Michael Rieveley: "A Resurrection"
In the spring of 2018 I got an enquiry from the director of an architectural practice on behalf of the Catholic Diocese of Wrexham to investigate the possibility of taking on conserving a mosaic from the Church of the Resurrection of Our Saviour, Morfa Nefyn.
The church in which it was housed was built in 1968. Along with the mosaic were 12 dalle de vere stained glass windows, all had been commissioned specifically for the site from the artist Jonah Jones (1919 to 2004). He was a prominent artist in Wales where he was particularly influential and examples of his commissioned and private work can be found in buildings, public and private collections throughout the UK. The church had been closed in 2016 due to a lack of congregation and the site and building put up for sale and is now due for demolition.
It is of credit to the Diocese that they recognised and valued the importance of preserving the relatively modern work of both religious and artistic significance within the building, also being willing to fund their removal with an intention of providing new locations for them.
On entering the church for the first time the stained glass windows were boarded over but in the centre of the church on the recessed wall behind the main altar, illuminated by an overhead skylight, the scale of the mosaic and luminescence of the glass tesserae, its striking appearance was immediately apparent.
The mosaic began at floor level rising to 3.55 metres and 4.25 metres in width, made up of around half a million glass tesserae. The mosaic was attached to a cement rendered brick wall; it was structural and supported the main roof. Having surveyed the mosaic, investigating the manner of attachment and the substrate, we were also able to take with us four of the glass tesserae that were loose and easily removed for closer inspection from which we could investigate the method of fixing.
In December a meeting between the architect overseeing the project, the project manager for the new building in which the mosaic was to be rehoused and ourselves was arranged to meet at the church in Morfa Nefyn. It was at that point that we, Rieveley Ceramics, were given specific instruction to go ahead with the removal and eventual re-installation of the Jonah Jones mosaic. The question of timing arose and the chosen new location, a newly built Catholic School in Rhyl, would be ready to have the mosaic installed around July 2019. Plenty of time. However it was believed the developer who had purchased the Morfa Nefyn Church was anxious to gain possession. Although we had carried out some work on the basic principles a lot more work was required to evolve the method before we could be confident of a successful outcome. It is not uncommon when working in the commercial sector that time limits can be problematical however with goodwill on all sides these matters can be resolved, as was the situation in this case giving us roughly 3 months to complete the removal; under the circumstances a tight but not impossible deadline.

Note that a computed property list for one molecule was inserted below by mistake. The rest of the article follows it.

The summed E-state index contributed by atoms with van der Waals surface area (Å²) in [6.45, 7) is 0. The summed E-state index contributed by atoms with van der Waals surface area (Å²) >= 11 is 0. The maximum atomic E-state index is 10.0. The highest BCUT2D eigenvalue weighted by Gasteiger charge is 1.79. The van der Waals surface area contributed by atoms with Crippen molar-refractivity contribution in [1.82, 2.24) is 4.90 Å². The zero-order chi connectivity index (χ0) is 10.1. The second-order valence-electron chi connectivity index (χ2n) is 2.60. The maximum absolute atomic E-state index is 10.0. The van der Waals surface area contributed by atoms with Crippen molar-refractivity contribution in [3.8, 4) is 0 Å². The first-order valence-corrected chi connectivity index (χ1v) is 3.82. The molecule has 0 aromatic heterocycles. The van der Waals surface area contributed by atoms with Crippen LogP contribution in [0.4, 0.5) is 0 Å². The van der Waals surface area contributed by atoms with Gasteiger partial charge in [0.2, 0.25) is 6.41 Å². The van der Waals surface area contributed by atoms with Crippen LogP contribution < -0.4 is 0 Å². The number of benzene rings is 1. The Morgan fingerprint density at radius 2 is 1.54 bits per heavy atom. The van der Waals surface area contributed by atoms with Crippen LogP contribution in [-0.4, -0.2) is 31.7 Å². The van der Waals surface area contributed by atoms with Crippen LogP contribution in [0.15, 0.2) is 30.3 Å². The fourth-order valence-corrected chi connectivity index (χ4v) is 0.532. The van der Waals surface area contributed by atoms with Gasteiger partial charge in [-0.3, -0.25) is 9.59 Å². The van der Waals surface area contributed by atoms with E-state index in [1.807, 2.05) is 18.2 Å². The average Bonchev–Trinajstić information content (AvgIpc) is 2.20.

The removal of around half a million individual pieces of glass tesserae and transferring them onto a portable backing that is capable of reassembly whilst maintaining the integrity of the artwork was a challenge. Having consulted with colleagues and carried out research I was unable to find any records of something of the same nature having been done previously. We set about trialling the method until satisfied we had a workable solution. The first section of the mosaic was taken down 11th February 2019 and on the 13th of March we were able to transport the mosaic from the church back to our base for storage, where minor repairs and preparation for the re-installation also were undertaken.
On the 8th of July, 2019 the installation in the new location got underway as we transported the mosaic to Rhyl. A decision had been taken to place the mosaic in an elevated position, requiring the use of a MEWP (mobile elevated working platform) . Given that many modern buildings have a limited lifespan with the prospect of having once again to relocate the mosaic I had made the suggestion that provision for such should become part of the brief. Consequently the mosaic is now divided into 12 sections with the internal edges echoing the linear curves apparent in the design.
The sections were lifted into place with the base of the mosaic being just under 3 metres above floor level. The lower sections were the first to be secured allowing the next level to be put in position and secured, so on until the upper sections were put in place reaching to a height of over 6 metres from the ground. The odd dislodged tesserae were put back in position then a final cleaning of the mosaic surface was undertaken and our work on the religious inspired art work of Jonah Jones completed.
The conserving of this mosaic was very much collaboration between the organisations and individuals involved and the help of many others from whom advice was sought. Special thanks must go to the following:
The Catholic Diocese of Wrexham; David Hughes, Director Lawray Architects Wrexham office; Martin Walsh, Project Manager Kier Construction also Graham Bellis; Lesley Durbin of Jackfield Conservation Studios Emeritus ICON; David Jones, Peter Townsend Jones, Naomi Jones, Scene and Word; Gareth Jenkins, and last but not least Alex Haycock, whose hard work and dedication enabled a successful conclusion.
The 12 dalle de verre stained glass windows were taken from the church to be restored and then put into a new location by Owen Luetchford and Stacey Poultney from the Architectural Glass Centre, University of Wales, Trinity Saint David, Swansea.
Further information on the artist Jonah Jones can be found online and the following links:
Author Bio: Michael Rieveley, Rieveley Ceramics - www.rieveleyceramics.co.uk - 07747 394280 / 01286 650702
Images: © Michael Rieveley
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